Holocaust denial statutes proliferate in Europe, unlike the United States, where free speech is much more highly valued. My own view is that such statutes are almost guaranteed to be counter-productive and serve as bad precedents.
Bans on Holocaust denial are unlikely to ever succeed, even if a few repugnant characters are jailed along the way. But they are likely to fuel the fires of anti-Semitism and give credence to the views of the deniers. By attempting to suppress discussion such statutes offer anti-Semites a powerful example of the reach and power of the "Jewish/Zionist cabal" ever manipulating the strings of power to their advantage. And such statutes invite the obvious response that the deniers must be banned because their arguments cannot be refuted.
Among the arguments for such statutes is that survivors of the Nazi's industrialized slaughter of human beings should be spared the pain in their final years of being exposed to the denial of the nightmares that constantly accompany them. And that argument is true, as far as it goes. Holocaust denial is one more cruelty imposed on the survivors.
The problem, however, lies in the precedent of limiting speech based on the pain or affront it may cause to listeners. The room for extrapolation from Holocaust denial to other forms of potentially offensive speech runs the gamut from the absurd to the truly dangerous. Students, led as usual by radical feminists, on a number of U.S. college campuses have demanded that professors issue "trigger warnings" concerning any course readings that may provoke an adverse reaction in students.
At the far more serious level, the EU and various European governments have built upon the precedent of Holocaust denial to ban other forms of speech that particular favored minorities may find offensive. A EU framework decision in late 2010 instructed member governments to combat "certain forms and expressions of racism and xenophobia by means of criminal law." Predictably, those laws have been used almost exclusively to prosecute critics of any aspect of Islam, even when the only thing they did was to quote Koranic passages and hadiths. The impact of a rapidly growing and thus far unassimilated Moslem population on Europe is at once among the most important issues confronting the continent and one about which it is forbidden to speak.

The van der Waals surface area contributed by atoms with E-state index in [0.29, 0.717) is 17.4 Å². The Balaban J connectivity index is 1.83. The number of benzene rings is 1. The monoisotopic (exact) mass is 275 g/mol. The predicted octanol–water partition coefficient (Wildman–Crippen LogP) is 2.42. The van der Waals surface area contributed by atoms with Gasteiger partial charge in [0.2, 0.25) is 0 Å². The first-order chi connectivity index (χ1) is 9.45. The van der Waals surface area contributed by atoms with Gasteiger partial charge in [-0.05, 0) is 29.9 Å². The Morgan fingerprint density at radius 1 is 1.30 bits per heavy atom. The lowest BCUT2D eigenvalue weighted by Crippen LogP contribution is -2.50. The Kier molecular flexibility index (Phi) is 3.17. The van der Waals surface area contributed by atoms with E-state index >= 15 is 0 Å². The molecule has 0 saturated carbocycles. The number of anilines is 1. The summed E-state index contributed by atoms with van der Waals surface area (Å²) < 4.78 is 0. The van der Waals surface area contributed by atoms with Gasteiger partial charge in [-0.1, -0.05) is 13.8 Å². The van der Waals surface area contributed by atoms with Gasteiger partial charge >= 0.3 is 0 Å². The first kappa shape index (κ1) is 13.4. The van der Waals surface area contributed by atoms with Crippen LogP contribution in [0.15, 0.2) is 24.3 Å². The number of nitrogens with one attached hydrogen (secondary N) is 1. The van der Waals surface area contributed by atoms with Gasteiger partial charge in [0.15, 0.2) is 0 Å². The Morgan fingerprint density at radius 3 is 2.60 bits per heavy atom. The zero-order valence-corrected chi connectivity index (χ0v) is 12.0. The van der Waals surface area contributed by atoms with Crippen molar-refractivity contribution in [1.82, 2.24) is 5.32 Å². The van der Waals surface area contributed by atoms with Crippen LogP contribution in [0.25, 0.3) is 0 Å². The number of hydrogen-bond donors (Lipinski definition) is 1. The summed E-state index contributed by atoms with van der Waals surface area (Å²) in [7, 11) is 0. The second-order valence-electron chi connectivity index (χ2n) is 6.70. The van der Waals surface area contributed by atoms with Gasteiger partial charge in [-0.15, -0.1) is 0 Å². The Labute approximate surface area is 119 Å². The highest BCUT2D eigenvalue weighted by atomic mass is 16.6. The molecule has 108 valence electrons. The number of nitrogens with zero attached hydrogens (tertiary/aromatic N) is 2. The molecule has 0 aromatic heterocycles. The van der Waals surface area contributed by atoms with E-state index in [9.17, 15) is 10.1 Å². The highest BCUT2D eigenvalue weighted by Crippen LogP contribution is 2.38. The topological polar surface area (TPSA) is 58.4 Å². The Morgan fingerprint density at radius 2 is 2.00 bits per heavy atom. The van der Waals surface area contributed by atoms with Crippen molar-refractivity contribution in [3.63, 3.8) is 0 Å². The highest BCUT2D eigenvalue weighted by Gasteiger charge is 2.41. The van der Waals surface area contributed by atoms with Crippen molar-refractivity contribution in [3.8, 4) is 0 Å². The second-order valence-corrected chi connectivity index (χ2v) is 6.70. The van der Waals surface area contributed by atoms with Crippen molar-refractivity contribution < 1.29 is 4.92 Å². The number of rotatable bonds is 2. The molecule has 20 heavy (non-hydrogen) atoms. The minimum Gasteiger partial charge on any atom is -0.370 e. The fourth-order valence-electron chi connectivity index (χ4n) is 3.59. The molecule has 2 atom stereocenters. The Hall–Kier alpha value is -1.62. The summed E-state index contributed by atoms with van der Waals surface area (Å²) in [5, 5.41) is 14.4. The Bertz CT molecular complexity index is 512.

Ironically, that sensitivity to Moslem feelings has been used as an argument against the teaching of the Holocaust in European schools with large Moslem populations. In many English schools teachers avoid the Holocaust lest they appear insensitive to individuals or groups in their classes who may not be able to handle the truth. Teachers do not wish to deal with the anti-Semitic reactions of students who have been raised in homes steeped in it. That can be quite a number when 37% of British Muslims agree that British Jews are legitimate targets as part of the ongoing struggle for justice in the Middle East. Or they do not feel up to the challenge of dealing with contentious "historical narratives" – e.g., 9/11 "truthers" – with which pupils have been raised at home or their mosques.
In the Netherlands, teachers claim to be afraid to teach the Second World War – a fairly large topic in European history, one would think – in "particular settings" either because students don't believe the Holocaust happened or because they think the Germans should have finished the job. (Often times those two beliefs co-exist: one of the great paradoxes of Holocaust denial is why those who eagerly proclaim their anticipation of the next Holocaust so strenuously deny their predecessors' success.)
The second justification for Holocaust denial statutes is that the historical veracity of the Holocaust is beyond dispute and those who deny it do not fall into the category of harmless cranks – like proponents of the flat earth or those who claim that Neil Armstrong's walk on the moon was an elaborate hoax. Rather Holocaust denial is central to the most virulent forms of contemporary anti-Semitism.